Last night, Redstate's own Erick Erickson appeared on Fox News' The O'Reilly Factor and discussed whether or not Robert Gates' explosive new book is a betrayal of President Obama and/or is damaging to this country.
O'Reilly first turns to Howard Kurtz for his take on the revelations in the book as well as his feelings about whether the books should have been written at all. He asks him if he doesn't think that sharing this information with the American people is, in fact, patriotic, and isn't it the kind of thing people deserve to know about their Commander-in-Chief. Kurtz immediately responds that this is a betrayal, and suggests that these types of revelations hamper the ability of the President to do his job. His argument is focused on the idea that the President needs to be able to discuss policy and politics with trusted advisors "in confidence."
Bob Gates is perfectly entitled to rip Barack Obama on policy. But it's an absolute betrayal to reveal private conversations with a president who trusted him to give confidential advice. And Gates has always been a classy guy, that's what's surprising here. how can a president rely on his inner circle in times of war and peace if they are gathering material for a best-seller?
Erick points out that this practice of writing tell-all books is common practice in DC. He tells me (writing at the Right Scoop):
"Only in Washington do people wring their hands over tell-all books before writing their own."
Bill O'Reilly then again says to Kurtz that isn't it important for Americans to "know that the temperament of their leaders is now being dictated by politics instead of what is best for the nation?" He adds "isn't Gates doing a patriotic thing by exposing that?" Kurtz pushes back again saying that this is a betrayal of the President and his confidence. He also brings up that the President "gave him the medal of freedom" as if that makes it particularly egregious. A sort of "after all I've done for you" argument. It's the same tactic MSNBC has been using relentlessly since the story broke.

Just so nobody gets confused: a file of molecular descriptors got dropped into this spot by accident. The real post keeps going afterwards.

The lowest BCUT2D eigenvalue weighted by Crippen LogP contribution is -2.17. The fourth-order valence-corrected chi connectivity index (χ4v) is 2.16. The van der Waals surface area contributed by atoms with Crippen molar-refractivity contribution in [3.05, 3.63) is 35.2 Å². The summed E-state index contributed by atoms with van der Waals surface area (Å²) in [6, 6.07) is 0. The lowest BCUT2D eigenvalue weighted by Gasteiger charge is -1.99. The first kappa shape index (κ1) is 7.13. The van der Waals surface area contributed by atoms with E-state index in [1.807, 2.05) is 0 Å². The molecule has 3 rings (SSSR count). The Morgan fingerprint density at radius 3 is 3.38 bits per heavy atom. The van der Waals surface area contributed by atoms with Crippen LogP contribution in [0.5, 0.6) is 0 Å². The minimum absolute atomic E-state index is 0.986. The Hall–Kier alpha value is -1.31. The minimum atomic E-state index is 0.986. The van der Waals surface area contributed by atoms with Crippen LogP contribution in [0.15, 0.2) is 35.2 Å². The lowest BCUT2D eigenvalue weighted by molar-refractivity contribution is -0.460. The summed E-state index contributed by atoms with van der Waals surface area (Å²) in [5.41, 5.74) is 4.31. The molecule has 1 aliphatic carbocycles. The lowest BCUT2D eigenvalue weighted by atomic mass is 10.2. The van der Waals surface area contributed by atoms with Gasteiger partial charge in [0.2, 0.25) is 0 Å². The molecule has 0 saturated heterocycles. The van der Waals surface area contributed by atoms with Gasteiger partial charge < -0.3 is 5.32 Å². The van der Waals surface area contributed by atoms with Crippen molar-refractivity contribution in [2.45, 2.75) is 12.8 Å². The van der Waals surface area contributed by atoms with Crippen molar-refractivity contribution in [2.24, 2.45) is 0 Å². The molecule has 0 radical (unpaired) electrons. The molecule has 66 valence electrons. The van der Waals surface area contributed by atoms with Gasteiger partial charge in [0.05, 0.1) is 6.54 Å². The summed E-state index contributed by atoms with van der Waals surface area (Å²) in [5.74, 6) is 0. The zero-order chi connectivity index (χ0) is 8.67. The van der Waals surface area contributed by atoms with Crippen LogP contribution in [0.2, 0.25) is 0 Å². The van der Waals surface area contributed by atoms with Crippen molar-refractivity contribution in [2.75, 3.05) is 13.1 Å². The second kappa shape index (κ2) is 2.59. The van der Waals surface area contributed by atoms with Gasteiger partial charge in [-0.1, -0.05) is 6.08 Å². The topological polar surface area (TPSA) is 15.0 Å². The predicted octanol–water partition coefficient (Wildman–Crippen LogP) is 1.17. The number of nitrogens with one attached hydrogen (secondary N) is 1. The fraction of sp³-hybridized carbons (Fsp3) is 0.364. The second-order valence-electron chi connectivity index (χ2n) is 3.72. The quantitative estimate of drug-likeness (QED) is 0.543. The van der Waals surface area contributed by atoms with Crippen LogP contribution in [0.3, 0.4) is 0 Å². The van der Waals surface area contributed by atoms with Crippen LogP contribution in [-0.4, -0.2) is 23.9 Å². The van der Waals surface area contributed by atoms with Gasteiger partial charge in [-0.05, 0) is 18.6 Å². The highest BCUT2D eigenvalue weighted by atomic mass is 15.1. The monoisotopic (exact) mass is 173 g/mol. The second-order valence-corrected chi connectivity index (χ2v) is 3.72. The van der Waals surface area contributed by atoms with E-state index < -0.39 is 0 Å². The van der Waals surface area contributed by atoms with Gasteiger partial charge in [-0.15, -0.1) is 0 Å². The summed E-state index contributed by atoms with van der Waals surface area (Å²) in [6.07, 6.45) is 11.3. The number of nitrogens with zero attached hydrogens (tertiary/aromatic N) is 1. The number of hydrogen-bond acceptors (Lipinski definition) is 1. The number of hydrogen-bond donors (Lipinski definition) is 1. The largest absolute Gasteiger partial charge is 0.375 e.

In answer to Bill specifically asking if the people are being served by these kinds of revelations, Erick responds:
Well, you know I think considering what the Obama administration is doing – spying on all of us with the NSA, there is a deep bit of irony in that, but look, the president is going to get candid advice for people. Going into this there is expectation books may be written short of signing people into non-disclosure agreements, I’m not sure he could do to a cabinet advisor, he’s got to know that’s going to happen at some point, some more favorable some less favorable. But when they’re inside the White House, inside the bubble, he has every reason to expect he’s going to get and give candid advice and that’s just the nature of the beast in Washington.
Kurtz sees this as a betrayal of the President's confidence and claims it is harmful to America. Erick points out that, not only is this a completely unremarkable step for a former member of an administration to take, but it's something the President was, or should have been, fully aware of before speaking up in the first place. Which leads you to the conclusion, or should lead you to the conclusion, that the President didn't think there was anything wrong with what he was saying. It's not a betrayal of a confidence if it wasn't said in confidence. The President has no problem telling Gates he thought the surge would fail, no problem saying in front of others that he supported it for political reasons only, because to him that's a perfectly normal way to act and believe. Like any left wing politician, the paying of lip service to the rubes in middle America is seen as a necessary evil.
It should be no surprise, then, that Obama was, as Fox put it, a derelict Commander-in-Chief, and certainly no surprise he would feel comfortable showing that in front of people in D.C. You see the other characteristic of liberals is that they believe that, deep down, everyone really knows they are right about everything.
Gates' book shows Obama and Hillary as the true liberal politicians they are, that they fit the long standing and true stereotype of democrats who just don't get it on foreign policy. And the media's focus on whether or not Robert Gates is a tattle-tale shows just how immediate and all-consuming their need to cover for the President remains even today.
This won't be the last we hear from people inside the White House, and like Erick said, some will be favorable and some will not. Just remember this particular time when some fawning "most historic president ever" book comes out, like you know it will, and watch how differently the media cover that one. Like the writing of tell-all books, the double standard that will apply is all to common in Washington.